You ask how townlands were laid out. I am not really familiar with the US system so can’t really comment on how similar they are. First thing I should say is there is a parish of Easky, and also within that parish, a townland of the same name. So you need to be clear which it is your family have given. Each townland can be found on the Griffiths maps, and are delineated in large red lines. The parishes are not shown on those maps at all.
The townland was the basic unit of land administration. Road names and house numbers only came to rural Ireland in the 1950s. Prior to that your name and your townland was all that was required to deliver a letter to you. The postman and anyone else who needed to know, would know where each person lived.
The origins of townlands are lost in the mists of time. They go back to the time of the Normans if not earlier. They are a system of dividing up land so that in theory there was a roughly equal share of good, bad and mediocre land in each townland (though in practice that was not always so).
The boundaries were defined and often followed natural features like rivers and hills etc. Many townlands had several names. In the 1820s at the tithe applotment assessment the names were standardized and as far as possible any boundary disputes were resolved.
At say, the 1820s, most of the land in Ireland belonged to 10% of the population. Mainly Anglo Irish aristocracy, though there were some big Irish landowners too. They had mostly been given the land by the King in return for loyalty and other obligations (such as raising troops, administering justice etc). These big landowners then sublet, and very often there would be further sublets down the line. (In Griffiths Valuation you see the name of the lead tenant for each property on the left hand side of the page, and his/her landlord on the right hand column. That landlord may not be the owner of the land, just the next tenant up the lease chain. (And most land was leased rather than owned. Where it is owned, Griffiths described it as “in fee”.)
When Griffiths’s clerks did their valuations, they marked each holding on a master map and gave each property a little number (which you have noted). Where say a big farm had several small houses nearby let to weavers and farmhands, these would often appear with a suffix eg 5 for the farm, and 5a, 5b, 5c etc for the smaller households. Property with a rental value of less than £5 a year was excluded. Sometimes Griffith’s clerks included them anyway but left the valuation box blank (or showing nil rental). In other cases they ignored those smaller properties.So there could be other houses on a townland that are not listed at all.
When Griffiths was put on-line they seemed to have used a mixture of maps. Some are copies of the Griffiths clerks maps and so show the location of each property, and others have no properties shown. I don’t know why it was put together like that but presumably at the time they couldn’t get their hands on all the maps showing the locations. Where I live in Ireland (County Antrim) the local libraries have all the Griffiths maps, so if I need to find where a particular property is, I look it up on the library copy. I presume Sligo will library will have the Griffiths map of Easky, if you want to find out exactly where specific properties are.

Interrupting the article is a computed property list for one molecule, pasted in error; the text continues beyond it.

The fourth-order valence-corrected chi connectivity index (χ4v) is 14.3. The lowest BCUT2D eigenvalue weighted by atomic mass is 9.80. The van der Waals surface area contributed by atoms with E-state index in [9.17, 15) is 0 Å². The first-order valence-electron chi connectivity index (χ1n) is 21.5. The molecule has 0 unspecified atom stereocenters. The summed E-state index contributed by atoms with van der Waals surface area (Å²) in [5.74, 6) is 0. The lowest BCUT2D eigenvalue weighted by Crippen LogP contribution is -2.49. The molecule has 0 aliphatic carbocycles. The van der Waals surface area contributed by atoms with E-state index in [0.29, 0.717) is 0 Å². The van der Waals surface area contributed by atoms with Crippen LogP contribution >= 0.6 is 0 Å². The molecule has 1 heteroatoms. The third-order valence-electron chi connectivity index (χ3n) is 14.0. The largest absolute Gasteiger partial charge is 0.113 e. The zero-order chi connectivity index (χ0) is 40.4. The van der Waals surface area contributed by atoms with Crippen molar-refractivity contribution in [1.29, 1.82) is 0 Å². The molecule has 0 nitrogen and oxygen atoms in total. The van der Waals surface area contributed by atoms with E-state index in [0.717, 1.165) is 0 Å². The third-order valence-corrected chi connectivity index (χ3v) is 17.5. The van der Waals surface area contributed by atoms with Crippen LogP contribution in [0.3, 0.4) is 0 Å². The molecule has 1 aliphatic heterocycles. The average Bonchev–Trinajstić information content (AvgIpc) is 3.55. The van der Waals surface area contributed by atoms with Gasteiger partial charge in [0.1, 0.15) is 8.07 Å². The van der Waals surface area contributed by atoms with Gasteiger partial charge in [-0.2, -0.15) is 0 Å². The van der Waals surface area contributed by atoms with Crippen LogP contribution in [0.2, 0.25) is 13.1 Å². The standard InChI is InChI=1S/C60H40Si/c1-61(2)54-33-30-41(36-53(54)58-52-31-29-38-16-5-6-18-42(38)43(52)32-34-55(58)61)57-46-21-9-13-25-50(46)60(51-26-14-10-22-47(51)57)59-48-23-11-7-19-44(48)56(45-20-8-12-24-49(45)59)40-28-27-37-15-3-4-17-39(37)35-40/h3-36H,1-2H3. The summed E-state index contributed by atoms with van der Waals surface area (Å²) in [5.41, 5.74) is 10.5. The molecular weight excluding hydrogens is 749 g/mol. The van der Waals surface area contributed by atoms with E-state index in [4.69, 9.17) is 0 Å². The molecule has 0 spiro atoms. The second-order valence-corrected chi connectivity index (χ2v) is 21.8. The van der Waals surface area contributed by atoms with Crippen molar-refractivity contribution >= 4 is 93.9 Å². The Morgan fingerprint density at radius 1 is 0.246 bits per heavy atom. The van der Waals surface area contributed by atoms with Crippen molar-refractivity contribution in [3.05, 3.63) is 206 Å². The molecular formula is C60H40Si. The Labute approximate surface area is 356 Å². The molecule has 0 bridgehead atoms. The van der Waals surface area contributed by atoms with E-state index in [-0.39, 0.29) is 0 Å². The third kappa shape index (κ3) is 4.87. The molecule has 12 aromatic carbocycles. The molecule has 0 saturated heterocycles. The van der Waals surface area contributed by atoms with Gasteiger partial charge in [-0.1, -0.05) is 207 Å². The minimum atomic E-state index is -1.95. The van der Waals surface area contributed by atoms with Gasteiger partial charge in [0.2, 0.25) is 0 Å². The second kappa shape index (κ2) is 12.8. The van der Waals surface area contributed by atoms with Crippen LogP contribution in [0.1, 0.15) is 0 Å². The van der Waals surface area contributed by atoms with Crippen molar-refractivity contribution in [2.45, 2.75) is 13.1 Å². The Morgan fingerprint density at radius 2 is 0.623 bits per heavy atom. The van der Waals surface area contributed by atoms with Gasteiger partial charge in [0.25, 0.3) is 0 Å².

Griffiths Valuation was done in the years 1847 – 1864, gradually, working across the whole country. The date is shown in the column marked “details”. Easky townland was done in 1857. Roughly every 10 years after that there was a revaluation of each household and you can use those revaluation records to find out how long someone stayed in a particular property, and who replaced them etc. The year of any change is marked in the revaluation book.The revaluation records are not on-line. I assume those for Sligo are held in the National Library in Dublin.
People didn’t travel far within Ireland in the early and mid 1800s. Most had no horse, the bicycle and railway train hadn’t arrived (as far as I can tell the first railway arrive din Sligo in 1863), and it was very expensive and slow to travel by coach. So most people walked everywhere and rarely ranged more than a few miles from where they were born. They therefore married someone locally, and stayed locally and so where you see the same family surname in an adjacent townland, there is a strong likelihood it’ll be the same family, though the connection could obviously be generations back.
If you want to see the parish boundaries, then this site will show you where each was. (I assume your ancestors were RC). Be aware that many RC parishes have different boundaries and different names to the civil parishes.In the case of Easky, the only difference appears to be that the RC parish name has an extra e, ie Easkey.
Can’t comment on your family secrets, but most people left for a one or all of the following reasons: too many people on too little land (there was a huge population explosion in Ireland in the period 1740 – 1840 with the population rising from 3 million to 8 million); famine; repressive land ownership laws and for general economic betterment. There was much better paid work in places like Britain, the US, Canada, Australia etc. Ireland has few natural resources, like iron ore, coal, oil etc and so didn’t experience the industrial revolution that other countries did. So they headed to places like Pittsburgh for mining, steel making, or Glasgow to build ships. And so on. There was no opportunity to obtain work like that in Sligo, where the main occupation was subsistence farming on tiny farms. I expect a few left because they were wanted by the law though.